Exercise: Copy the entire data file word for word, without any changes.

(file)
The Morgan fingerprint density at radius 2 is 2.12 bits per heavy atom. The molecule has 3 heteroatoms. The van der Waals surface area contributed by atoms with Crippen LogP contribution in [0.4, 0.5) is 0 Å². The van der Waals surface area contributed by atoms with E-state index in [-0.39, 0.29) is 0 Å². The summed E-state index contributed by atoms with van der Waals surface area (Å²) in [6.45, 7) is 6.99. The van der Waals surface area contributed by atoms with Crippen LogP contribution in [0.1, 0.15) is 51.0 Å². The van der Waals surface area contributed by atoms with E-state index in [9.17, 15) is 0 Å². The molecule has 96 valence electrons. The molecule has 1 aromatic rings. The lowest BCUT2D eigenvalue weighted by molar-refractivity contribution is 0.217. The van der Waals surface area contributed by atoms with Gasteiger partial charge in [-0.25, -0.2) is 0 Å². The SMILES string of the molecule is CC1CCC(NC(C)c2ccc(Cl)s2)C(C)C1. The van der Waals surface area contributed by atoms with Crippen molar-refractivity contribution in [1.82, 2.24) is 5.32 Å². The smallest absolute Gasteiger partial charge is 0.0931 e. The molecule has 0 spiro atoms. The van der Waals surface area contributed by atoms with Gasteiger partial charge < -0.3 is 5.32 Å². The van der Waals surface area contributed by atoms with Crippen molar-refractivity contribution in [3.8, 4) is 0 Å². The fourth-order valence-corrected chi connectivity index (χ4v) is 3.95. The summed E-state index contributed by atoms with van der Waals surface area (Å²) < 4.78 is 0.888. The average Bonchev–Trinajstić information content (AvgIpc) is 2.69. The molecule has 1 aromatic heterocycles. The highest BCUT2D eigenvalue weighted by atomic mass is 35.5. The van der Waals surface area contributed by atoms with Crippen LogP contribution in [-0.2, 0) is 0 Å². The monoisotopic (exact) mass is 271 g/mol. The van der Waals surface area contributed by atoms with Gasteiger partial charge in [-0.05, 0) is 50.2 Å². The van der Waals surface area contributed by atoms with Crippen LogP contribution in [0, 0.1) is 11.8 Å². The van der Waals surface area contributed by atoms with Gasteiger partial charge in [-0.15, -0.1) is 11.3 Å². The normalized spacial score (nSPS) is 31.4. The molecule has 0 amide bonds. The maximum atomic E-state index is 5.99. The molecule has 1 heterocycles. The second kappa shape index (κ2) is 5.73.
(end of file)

The Morgan fingerprint density at radius 2 is 2.12 bits per heavy atom. The molecule has 3 heteroatoms. The van der Waals surface area contributed by atoms with Crippen LogP contribution in [0.4, 0.5) is 0 Å². The van der Waals surface area contributed by atoms with E-state index in [-0.39, 0.29) is 0 Å². The summed E-state index contributed by atoms with van der Waals surface area (Å²) in [6.45, 7) is 6.99. The van der Waals surface area contributed by atoms with Crippen LogP contribution in [0.1, 0.15) is 51.0 Å². The van der Waals surface area contributed by atoms with E-state index in [9.17, 15) is 0 Å². The molecule has 96 valence electrons. The molecule has 1 aromatic rings. The lowest BCUT2D eigenvalue weighted by molar-refractivity contribution is 0.217. The van der Waals surface area contributed by atoms with Gasteiger partial charge in [-0.25, -0.2) is 0 Å². The SMILES string of the molecule is CC1CCC(NC(C)c2ccc(Cl)s2)C(C)C1. The van der Waals surface area contributed by atoms with Crippen molar-refractivity contribution in [1.82, 2.24) is 5.32 Å². The smallest absolute Gasteiger partial charge is 0.0931 e. The molecule has 0 spiro atoms. The van der Waals surface area contributed by atoms with Gasteiger partial charge < -0.3 is 5.32 Å². The van der Waals surface area contributed by atoms with Crippen molar-refractivity contribution in [3.8, 4) is 0 Å². The fourth-order valence-corrected chi connectivity index (χ4v) is 3.95. The summed E-state index contributed by atoms with van der Waals surface area (Å²) < 4.78 is 0.888. The average Bonchev–Trinajstić information content (AvgIpc) is 2.69. The molecule has 1 aromatic heterocycles. The highest BCUT2D eigenvalue weighted by atomic mass is 35.5. The van der Waals surface area contributed by atoms with Crippen LogP contribution in [-0.2, 0) is 0 Å². The monoisotopic (exact) mass is 271 g/mol. The van der Waals surface area contributed by atoms with Gasteiger partial charge in [-0.05, 0) is 50.2 Å². The van der Waals surface area contributed by atoms with Crippen LogP contribution in [0, 0.1) is 11.8 Å². The van der Waals surface area contributed by atoms with Gasteiger partial charge in [-0.15, -0.1) is 11.3 Å². The normalized spacial score (nSPS) is 31.4. The molecule has 0 amide bonds. The maximum atomic E-state index is 5.99. The molecule has 1 heterocycles. The second kappa shape index (κ2) is 5.73.